Thursday, August 17, 2017
Public monuments matter. They make assertions about the values shared by the groups that erect and maintain them. When those entities are governments, in a purportedly democratic society, the monuments are claims about the public consensus.
Monuments are also considerably more complicated than one might think without giving them much reflection. For one thing, they are time dependent. They purport to be about a person, or multiple people, or events. But that which is memorialized existed, or happened, some time before they were erected. So as statements, they refer not to the time of their subjects, but to the time of their creation. Maya Lin's Vietnam memorial was controversial because of the assertion it seemed to make about how we should view the Vietnam conflict at the time the monument was erected. But after a while, that is also in the past. When we view monuments today, they are saying something about the time of their creation, and that may be jarringly different from our time. As it turns out, Lin's memorial has not only held up very well, it has come to seem even more appropriate over time. Her vision was prescient, not limited to the historical moment. But obviously that isn't always the case.
My office is in the middle of Providence River Park, and specifically that part of the park that is full of monuments. There are monuments to the dead of both World Wars, to the Irish famine, and to the Shoah. The latter was erected last year, as it happens. This year, a monument (privately sponsored but on public land) to the Easter Uprising was installed next to the Irish famine memorial. There is also a Civil War memorial which, obviously, commemorates Union soldiers.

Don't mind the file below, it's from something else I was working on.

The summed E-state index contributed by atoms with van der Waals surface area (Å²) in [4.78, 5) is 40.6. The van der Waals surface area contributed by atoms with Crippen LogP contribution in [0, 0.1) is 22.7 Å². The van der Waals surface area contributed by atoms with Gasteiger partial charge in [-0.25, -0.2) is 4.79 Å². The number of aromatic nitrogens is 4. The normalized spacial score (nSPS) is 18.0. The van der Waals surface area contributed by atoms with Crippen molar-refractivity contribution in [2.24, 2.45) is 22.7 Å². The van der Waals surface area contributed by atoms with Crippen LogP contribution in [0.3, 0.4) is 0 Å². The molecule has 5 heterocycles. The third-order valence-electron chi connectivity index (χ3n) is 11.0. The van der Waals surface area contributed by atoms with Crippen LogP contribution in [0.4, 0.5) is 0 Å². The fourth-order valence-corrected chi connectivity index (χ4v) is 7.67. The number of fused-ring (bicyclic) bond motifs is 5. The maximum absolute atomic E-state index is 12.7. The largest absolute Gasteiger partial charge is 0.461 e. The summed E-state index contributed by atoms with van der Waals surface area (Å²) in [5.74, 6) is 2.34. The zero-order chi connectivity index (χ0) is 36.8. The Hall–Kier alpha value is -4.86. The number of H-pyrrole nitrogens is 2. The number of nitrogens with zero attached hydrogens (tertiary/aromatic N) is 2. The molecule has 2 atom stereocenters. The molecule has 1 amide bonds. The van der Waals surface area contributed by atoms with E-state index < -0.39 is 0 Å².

Some 20 years ago, I worked as a consultant for the sponsors of the New England Holocaust Memorial in Boston. Again, it was privately financed but stands on public land. It has been vandalized twice this year.
Most of the memorials near my office do not, as far as I know, attract much controversy today. People in Providence don't have a problem honoring the war dead or the victims of the Shoa. The Irish memorials would be problematic for some English people. The question of English responsibility for the Irish famine is contested, as is the righteousness of the Easter rebellion. But English identity has not been enduring among North American settlers, whereas lots of people still think of themselves as Irish. So these go up on public land without any visible fuss.
All that throat clearing leads to this. The Confederate monuments which have suddenly become incandescently controversial do not, in fact, refer to the Civil War. They refer to the post-Reconstruction era, the rise of Jim Crow, and the Reign of Terror that re-established white supremacy in the South. They were erected during that era, generally 50 years or more after the Civil War, as a message about the present, not the past. That is not to say that the past was any less reprehensible. The cause of the Confederacy was treason in defense of slavery. The heroes of the Confederacy are not remembered for any other accomplishments of historic significance. Whether the monuments refer to 1865 or 1915, that is still true.
Nevertheless, it is important to keep in mind that they were not erected to commemorate history, but rather to enforce a current ideology -- an ideology which it is imperative, in the present era, that we utterly repudiate. Anyone who does not understand this is unfit for public office in 2017.